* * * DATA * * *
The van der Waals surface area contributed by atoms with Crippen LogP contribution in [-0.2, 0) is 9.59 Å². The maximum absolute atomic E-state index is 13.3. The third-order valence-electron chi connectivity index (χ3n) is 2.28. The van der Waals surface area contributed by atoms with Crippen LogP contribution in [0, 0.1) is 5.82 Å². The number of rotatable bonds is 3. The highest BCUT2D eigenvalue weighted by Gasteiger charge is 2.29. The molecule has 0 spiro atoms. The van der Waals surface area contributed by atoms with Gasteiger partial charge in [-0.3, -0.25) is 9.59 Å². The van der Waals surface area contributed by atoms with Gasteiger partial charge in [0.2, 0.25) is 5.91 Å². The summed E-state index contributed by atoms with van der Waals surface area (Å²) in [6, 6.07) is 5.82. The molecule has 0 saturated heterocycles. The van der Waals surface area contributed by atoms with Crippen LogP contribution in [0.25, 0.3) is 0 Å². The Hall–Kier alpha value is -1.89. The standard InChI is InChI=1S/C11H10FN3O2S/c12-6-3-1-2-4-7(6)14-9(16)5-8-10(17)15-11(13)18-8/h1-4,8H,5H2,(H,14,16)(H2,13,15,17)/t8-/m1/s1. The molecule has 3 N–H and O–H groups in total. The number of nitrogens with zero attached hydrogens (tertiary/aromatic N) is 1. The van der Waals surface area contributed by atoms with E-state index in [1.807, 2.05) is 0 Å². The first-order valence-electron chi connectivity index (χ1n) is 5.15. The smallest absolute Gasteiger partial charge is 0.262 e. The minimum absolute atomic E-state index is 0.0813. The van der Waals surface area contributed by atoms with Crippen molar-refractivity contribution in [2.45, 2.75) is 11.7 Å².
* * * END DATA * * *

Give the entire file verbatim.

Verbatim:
The van der Waals surface area contributed by atoms with Crippen LogP contribution in [-0.2, 0) is 9.59 Å². The maximum absolute atomic E-state index is 13.3. The third-order valence-electron chi connectivity index (χ3n) is 2.28. The van der Waals surface area contributed by atoms with Crippen LogP contribution in [0, 0.1) is 5.82 Å². The number of rotatable bonds is 3. The highest BCUT2D eigenvalue weighted by Gasteiger charge is 2.29. The molecule has 0 spiro atoms. The van der Waals surface area contributed by atoms with Gasteiger partial charge in [-0.3, -0.25) is 9.59 Å². The van der Waals surface area contributed by atoms with Gasteiger partial charge in [0.2, 0.25) is 5.91 Å². The summed E-state index contributed by atoms with van der Waals surface area (Å²) in [6, 6.07) is 5.82. The molecule has 0 saturated heterocycles. The van der Waals surface area contributed by atoms with Crippen LogP contribution in [0.25, 0.3) is 0 Å². The Hall–Kier alpha value is -1.89. The standard InChI is InChI=1S/C11H10FN3O2S/c12-6-3-1-2-4-7(6)14-9(16)5-8-10(17)15-11(13)18-8/h1-4,8H,5H2,(H,14,16)(H2,13,15,17)/t8-/m1/s1. The molecule has 3 N–H and O–H groups in total. The number of nitrogens with zero attached hydrogens (tertiary/aromatic N) is 1. The van der Waals surface area contributed by atoms with E-state index in [1.807, 2.05) is 0 Å². The first-order valence-electron chi connectivity index (χ1n) is 5.15. The smallest absolute Gasteiger partial charge is 0.262 e. The minimum absolute atomic E-state index is 0.0813. The van der Waals surface area contributed by atoms with Crippen molar-refractivity contribution in [2.45, 2.75) is 11.7 Å².